> can this be explained more? the balancer should open http requests, take
> out the cookies, parse them, and then send certain flags to a persistent
> real server?
Cookie-based persistence is where the load balancer reads the cookie
before handing an HTTP request off to a server. Often times it's required
that the same server handle an individual user's traffic, such as with a
In the past, the source IP has been used to diferentiate the users, but
with the AOL-mega proxy problem, it's possible 10,000 users can all come
from the same IP address. It's possible to have a situation where you
have 100 servers to handle 10,000 users, but with source IP-based
persistence, then all 10,000 users go to the same server.
Most of the installations I've dealt with would never consider a product
that didn't handle cookie-based persistence, even if they weren't using
that feature currently.
There are also other Layer 5-7 functions that are useful as well. Layer
5-7 can take a URL such as http://vegan.net/MRTG and send it to one group
of servers, while taking request for http://vegan.net/lb to another group.
This can be quite handy, although not widely implmemented at this point.
> > 4. Speed. F5 has spent a considerable amount of resources streamlining
> > their code from the looks of it, and the switch-based vendors have their
> > ASICs. All in all, the commerical products probably would be able to
> > handle quite a bit more traffic than the Linux stuff.
> there are plenty of reports of lvs outperforming f5.
> i could dig up a few...
> they might be on the web page somewhere too.
I'd like to see that. We've done some testing, but we havn't done
anything with lvs. I know F5 has spent quite a bit of resources on
optimization, as I'm sure the other PC-based load balancing vendors have.
> lvs allows for network balancing via nat, ip tunneling, or direct routing.
> it also has a variety of scheduling algorithms. dr is very efficient.
> it's the same sort of algorithm that ibm's netdispatcher first provided (i
> think someone just mentioned that on this list). balancer redirects
> packets to real servers without even rewriting the ip headers at all --
> return traffic bypasses the balancer completely and goes back out the next
> hop. basically infinitely scalable [up to the bandwidth of the network
> interfaces]. very fast. i've been told that f5 has been providing this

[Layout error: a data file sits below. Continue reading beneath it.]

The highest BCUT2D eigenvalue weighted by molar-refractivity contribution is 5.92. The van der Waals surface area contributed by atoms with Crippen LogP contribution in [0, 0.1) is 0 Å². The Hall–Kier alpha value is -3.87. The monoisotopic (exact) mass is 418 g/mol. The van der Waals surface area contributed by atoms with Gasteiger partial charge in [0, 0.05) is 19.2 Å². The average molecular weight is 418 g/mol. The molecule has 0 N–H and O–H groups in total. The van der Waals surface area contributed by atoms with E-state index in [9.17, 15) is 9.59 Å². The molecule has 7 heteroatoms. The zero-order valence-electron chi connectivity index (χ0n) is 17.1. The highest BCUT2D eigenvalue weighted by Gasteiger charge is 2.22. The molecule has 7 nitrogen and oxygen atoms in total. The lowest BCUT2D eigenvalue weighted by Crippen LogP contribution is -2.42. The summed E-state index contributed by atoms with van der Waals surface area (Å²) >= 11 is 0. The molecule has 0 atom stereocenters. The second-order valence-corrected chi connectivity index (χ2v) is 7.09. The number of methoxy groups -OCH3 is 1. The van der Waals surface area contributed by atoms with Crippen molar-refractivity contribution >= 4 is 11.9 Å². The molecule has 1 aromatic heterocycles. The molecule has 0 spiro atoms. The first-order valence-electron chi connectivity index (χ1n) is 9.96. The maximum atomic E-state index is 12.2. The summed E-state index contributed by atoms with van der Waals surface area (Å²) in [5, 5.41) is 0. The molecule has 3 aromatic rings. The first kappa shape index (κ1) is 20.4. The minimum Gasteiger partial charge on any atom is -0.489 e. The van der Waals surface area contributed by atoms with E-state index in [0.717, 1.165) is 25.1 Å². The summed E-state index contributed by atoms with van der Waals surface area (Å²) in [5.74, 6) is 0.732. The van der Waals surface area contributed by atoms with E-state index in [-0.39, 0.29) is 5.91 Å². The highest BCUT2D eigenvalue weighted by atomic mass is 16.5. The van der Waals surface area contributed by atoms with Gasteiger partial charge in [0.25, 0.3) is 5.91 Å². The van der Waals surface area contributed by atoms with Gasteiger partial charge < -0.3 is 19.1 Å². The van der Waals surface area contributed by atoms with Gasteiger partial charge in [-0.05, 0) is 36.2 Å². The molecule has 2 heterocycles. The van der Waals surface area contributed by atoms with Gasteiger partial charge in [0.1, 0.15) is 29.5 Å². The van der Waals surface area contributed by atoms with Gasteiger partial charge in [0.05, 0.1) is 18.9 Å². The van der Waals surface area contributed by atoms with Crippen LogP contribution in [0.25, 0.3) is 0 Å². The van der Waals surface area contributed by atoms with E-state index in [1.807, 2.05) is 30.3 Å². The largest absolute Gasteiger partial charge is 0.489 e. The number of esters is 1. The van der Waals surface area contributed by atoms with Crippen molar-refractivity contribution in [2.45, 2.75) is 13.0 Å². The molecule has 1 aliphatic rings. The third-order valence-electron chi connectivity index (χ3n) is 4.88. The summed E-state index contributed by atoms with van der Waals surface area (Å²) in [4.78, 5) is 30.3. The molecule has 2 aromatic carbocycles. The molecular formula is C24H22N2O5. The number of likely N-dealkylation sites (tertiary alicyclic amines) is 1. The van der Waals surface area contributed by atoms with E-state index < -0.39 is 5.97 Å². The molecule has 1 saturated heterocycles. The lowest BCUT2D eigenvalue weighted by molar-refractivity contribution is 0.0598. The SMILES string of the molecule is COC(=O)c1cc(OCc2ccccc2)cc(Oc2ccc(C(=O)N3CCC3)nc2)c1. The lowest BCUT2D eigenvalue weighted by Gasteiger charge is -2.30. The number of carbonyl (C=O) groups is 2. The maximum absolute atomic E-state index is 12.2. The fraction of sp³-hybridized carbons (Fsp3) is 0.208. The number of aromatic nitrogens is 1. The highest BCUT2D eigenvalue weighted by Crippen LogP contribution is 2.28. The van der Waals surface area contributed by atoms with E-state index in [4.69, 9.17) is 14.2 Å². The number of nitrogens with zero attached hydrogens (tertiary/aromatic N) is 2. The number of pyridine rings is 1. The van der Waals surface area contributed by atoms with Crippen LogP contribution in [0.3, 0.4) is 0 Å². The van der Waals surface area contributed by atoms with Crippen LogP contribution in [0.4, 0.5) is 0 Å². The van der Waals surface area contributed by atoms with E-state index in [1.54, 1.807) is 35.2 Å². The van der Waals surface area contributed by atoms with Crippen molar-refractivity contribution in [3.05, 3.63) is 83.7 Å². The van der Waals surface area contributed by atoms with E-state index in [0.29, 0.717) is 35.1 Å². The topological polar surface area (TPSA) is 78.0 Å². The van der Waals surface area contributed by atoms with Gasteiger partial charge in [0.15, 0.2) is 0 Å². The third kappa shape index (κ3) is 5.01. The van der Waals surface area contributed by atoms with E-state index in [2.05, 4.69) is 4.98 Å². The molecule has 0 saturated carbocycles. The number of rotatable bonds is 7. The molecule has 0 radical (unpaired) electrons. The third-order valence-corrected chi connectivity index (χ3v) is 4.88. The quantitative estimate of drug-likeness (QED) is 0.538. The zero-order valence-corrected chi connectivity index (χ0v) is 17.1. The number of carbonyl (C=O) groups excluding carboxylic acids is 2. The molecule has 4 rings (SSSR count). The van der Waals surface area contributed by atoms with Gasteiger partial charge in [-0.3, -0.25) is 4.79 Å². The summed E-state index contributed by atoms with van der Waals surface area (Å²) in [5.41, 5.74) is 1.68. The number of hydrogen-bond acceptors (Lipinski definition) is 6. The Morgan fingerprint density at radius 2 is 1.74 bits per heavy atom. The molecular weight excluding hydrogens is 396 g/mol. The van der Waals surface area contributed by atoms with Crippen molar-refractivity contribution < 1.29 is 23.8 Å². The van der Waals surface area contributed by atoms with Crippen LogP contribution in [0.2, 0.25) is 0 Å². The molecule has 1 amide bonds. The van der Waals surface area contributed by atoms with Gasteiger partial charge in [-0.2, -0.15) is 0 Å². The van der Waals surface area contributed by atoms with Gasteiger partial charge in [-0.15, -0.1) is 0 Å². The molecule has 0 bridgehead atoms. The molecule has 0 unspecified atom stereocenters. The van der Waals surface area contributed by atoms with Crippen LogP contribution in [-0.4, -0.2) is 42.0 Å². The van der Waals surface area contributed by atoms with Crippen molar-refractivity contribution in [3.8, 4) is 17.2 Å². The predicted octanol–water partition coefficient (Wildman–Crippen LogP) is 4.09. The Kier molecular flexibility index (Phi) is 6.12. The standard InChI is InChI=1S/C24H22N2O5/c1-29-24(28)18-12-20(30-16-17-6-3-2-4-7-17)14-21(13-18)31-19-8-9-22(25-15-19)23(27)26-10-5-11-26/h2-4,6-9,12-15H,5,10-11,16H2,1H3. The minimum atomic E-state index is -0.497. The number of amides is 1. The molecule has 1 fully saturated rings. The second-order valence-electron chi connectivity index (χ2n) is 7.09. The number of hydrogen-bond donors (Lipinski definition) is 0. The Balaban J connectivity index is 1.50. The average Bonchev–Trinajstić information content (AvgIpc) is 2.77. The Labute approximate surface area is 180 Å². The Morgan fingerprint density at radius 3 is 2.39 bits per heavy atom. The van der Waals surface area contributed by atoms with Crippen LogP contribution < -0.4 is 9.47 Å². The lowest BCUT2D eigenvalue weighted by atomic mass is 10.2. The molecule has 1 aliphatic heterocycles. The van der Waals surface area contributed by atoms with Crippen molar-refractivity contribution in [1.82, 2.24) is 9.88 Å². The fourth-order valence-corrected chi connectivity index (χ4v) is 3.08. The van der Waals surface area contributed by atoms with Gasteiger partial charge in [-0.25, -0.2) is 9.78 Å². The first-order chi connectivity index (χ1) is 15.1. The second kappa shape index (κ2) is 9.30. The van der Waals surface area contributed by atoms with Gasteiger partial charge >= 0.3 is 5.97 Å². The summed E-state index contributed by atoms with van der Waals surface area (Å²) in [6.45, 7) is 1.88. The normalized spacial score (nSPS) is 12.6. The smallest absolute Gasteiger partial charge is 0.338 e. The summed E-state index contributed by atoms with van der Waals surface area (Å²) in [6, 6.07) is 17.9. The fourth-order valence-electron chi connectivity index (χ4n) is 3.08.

> sort of algorithm now as well, but i've never used it -- only its nat.
That's direct server return. Different vendors call it different things,
but it's direct server return. It requires setting up a special loopback
interface on the server, which works with most web servers, but may not
with other types of services.
> i think that has a lot to do with branding. ibm is a big name, cisco is a
> trustworthy name, so they must be good enough for us.
It's not just the name, Alteon, F5, and most of the other's have earned my
trust and respect over the years, in using them with high profile sites
and talking to other administrators using them (although horror stories
are quite common, load balancers get alot of blame)
> lvs is good enough for linux.com, sourceforge, themes.org, valinux,
Real.com is the only non-linux site I've ever heard of using lvs, so thats
another trust issue. I can name dozens of sites that use the various
commercial products, but none use lvs.
I think it's all about adoption, lvs is pretty new on the scene.
Companies that have embraced Linux as a platform still cringe at the
thought of using lvs as their load balancer. lvs still has alot to
proove. I suspect that will change as time goes by, but it's gotta earn a
rep and it's gotta do those Layer 5-7 features.
> but hey, lots of people don't like linux either. chuckle.
-------------- -- ---- ---- --- - - - - - -- - - - - - -
Tony Bourke tonyIZZATvegan.net
This archive was generated by hypermail 2b30 : Fri Feb 23 2001 - 00:20:33 EST